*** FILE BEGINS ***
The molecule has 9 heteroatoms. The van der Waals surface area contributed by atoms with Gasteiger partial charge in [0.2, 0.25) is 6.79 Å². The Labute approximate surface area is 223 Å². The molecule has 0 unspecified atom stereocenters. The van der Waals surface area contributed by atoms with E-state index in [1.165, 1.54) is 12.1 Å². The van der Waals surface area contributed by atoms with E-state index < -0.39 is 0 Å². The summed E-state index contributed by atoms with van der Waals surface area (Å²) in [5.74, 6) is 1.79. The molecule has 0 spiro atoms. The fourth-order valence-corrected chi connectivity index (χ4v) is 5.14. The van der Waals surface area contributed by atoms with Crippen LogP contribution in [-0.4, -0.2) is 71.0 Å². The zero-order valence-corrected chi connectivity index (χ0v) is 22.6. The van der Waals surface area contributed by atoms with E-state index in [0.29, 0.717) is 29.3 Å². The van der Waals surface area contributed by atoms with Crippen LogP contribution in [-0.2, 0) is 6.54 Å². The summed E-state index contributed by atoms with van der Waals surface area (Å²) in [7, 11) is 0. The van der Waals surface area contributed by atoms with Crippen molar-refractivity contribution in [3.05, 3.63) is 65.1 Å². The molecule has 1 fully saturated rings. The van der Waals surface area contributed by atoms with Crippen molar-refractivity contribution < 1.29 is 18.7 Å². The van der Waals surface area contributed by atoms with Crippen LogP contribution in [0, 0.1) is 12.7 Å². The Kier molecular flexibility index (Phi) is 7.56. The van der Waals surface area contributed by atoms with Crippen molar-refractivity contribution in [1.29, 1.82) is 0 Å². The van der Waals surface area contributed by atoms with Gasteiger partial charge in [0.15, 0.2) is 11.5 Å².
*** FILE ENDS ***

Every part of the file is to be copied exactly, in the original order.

The molecule has 9 heteroatoms. The van der Waals surface area contributed by atoms with Gasteiger partial charge in [0.2, 0.25) is 6.79 Å². The Labute approximate surface area is 223 Å². The molecule has 0 unspecified atom stereocenters. The van der Waals surface area contributed by atoms with E-state index in [1.165, 1.54) is 12.1 Å². The van der Waals surface area contributed by atoms with E-state index < -0.39 is 0 Å². The summed E-state index contributed by atoms with van der Waals surface area (Å²) in [5.74, 6) is 1.79. The molecule has 0 spiro atoms. The fourth-order valence-corrected chi connectivity index (χ4v) is 5.14. The van der Waals surface area contributed by atoms with Crippen LogP contribution in [-0.4, -0.2) is 71.0 Å². The zero-order valence-corrected chi connectivity index (χ0v) is 22.6. The van der Waals surface area contributed by atoms with E-state index in [0.29, 0.717) is 29.3 Å². The van der Waals surface area contributed by atoms with Crippen LogP contribution in [-0.2, 0) is 6.54 Å². The summed E-state index contributed by atoms with van der Waals surface area (Å²) in [7, 11) is 0. The van der Waals surface area contributed by atoms with Crippen molar-refractivity contribution in [3.05, 3.63) is 65.1 Å². The molecule has 1 fully saturated rings. The van der Waals surface area contributed by atoms with Crippen molar-refractivity contribution < 1.29 is 18.7 Å². The van der Waals surface area contributed by atoms with Crippen LogP contribution in [0, 0.1) is 12.7 Å². The Kier molecular flexibility index (Phi) is 7.56. The van der Waals surface area contributed by atoms with Crippen molar-refractivity contribution in [1.29, 1.82) is 0 Å². The van der Waals surface area contributed by atoms with Gasteiger partial charge in [0.15, 0.2) is 11.5 Å².